Parents planning to send their children to the second incoming class of students at Lycée Français de la Nouvelle Orléans may have to wait until January to apply, after state officials insisted the school reject all applications for the next three months.
School officials recently met with the Louisiana Department of Education and were instructed that they could not begin taking applications for the 2012-2013 school year until Jan. 1., said board president Andrew Abrams at a Monday night meeting of the school’s governing board. Many other New Orleans charter schools began their application process together on Monday to streamline the process for parents, but Abrams said the state officials told Lycée Français that the Jan. 1 policy is statewide.
“Even if (parents) turn in the application early, we are expected to send it back,” Abrams said.
State officials declined repeated requests to discuss the policy Monday evening and Tuesday morning.
Rose Drill-Peterson, director of the Eastbank Collaborative of Charter Schools, said her understanding is the policy only applies to certain types of charter schools. Most of those in the collaborative, including Lusher and Audubon, received their charters through Orleans Parish, and can set their own dates, she said Monday night. Others that received their charters through the state Board of Elementary and Secondary Education may be subject to their policy, she said.
Lycée Français had intended to begin accepting applications at the beginning of October. The school’s first open house is Tuesday (Oct. 11), and Abrams said he had been looking forward to a long application period as an opportunity for the school to do more outreach into disadvantaged students across the city. Last year, the school did not actively advertise openings as the board was doing the preliminary work of building the school: hiring administrators and teachers, designing a curriculum and securing locations.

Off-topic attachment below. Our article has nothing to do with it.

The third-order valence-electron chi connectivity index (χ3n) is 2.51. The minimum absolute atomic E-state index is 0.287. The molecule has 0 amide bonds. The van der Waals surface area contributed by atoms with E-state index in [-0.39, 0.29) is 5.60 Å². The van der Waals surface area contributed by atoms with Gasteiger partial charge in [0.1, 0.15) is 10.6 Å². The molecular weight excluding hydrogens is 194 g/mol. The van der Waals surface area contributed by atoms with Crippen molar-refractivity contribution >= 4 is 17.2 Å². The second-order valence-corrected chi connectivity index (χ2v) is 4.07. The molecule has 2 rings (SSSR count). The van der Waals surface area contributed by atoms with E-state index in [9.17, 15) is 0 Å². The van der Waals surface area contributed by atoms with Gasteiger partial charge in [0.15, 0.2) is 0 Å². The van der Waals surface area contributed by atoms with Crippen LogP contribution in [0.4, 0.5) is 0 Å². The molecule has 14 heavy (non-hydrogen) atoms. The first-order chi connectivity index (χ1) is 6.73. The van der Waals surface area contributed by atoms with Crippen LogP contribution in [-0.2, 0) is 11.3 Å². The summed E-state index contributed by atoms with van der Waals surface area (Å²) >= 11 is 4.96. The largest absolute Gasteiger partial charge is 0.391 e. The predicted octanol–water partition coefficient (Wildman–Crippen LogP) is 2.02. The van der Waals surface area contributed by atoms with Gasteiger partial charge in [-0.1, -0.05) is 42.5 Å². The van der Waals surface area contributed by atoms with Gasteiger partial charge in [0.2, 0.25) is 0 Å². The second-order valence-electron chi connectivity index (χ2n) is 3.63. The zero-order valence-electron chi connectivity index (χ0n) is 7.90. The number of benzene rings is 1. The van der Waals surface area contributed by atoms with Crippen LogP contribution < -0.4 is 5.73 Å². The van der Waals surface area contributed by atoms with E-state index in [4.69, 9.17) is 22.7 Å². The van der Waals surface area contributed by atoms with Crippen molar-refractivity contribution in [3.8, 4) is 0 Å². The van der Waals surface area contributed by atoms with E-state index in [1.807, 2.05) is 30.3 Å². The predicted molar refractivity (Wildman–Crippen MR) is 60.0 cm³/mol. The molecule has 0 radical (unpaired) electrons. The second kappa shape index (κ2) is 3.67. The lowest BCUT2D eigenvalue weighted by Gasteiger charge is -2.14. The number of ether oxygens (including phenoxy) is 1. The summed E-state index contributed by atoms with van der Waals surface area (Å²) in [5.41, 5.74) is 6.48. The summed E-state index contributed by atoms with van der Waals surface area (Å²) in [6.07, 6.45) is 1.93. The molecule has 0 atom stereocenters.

School officials worried that the new date could put them at a disadvantage in recruiting students, who will have long since turned in their applications to other language-immersion schools. But ultimately, Abrams said it was better to comply with the state now than face consequences down the road.
“We are just bending over backward to show we’re complying, and doing everything not only the right way, but the best way,” Abrams said. “But this directive certainly seems somewhat unfounded.”
To read live coverage of Monday’s meeting, click “Replay” in the box below.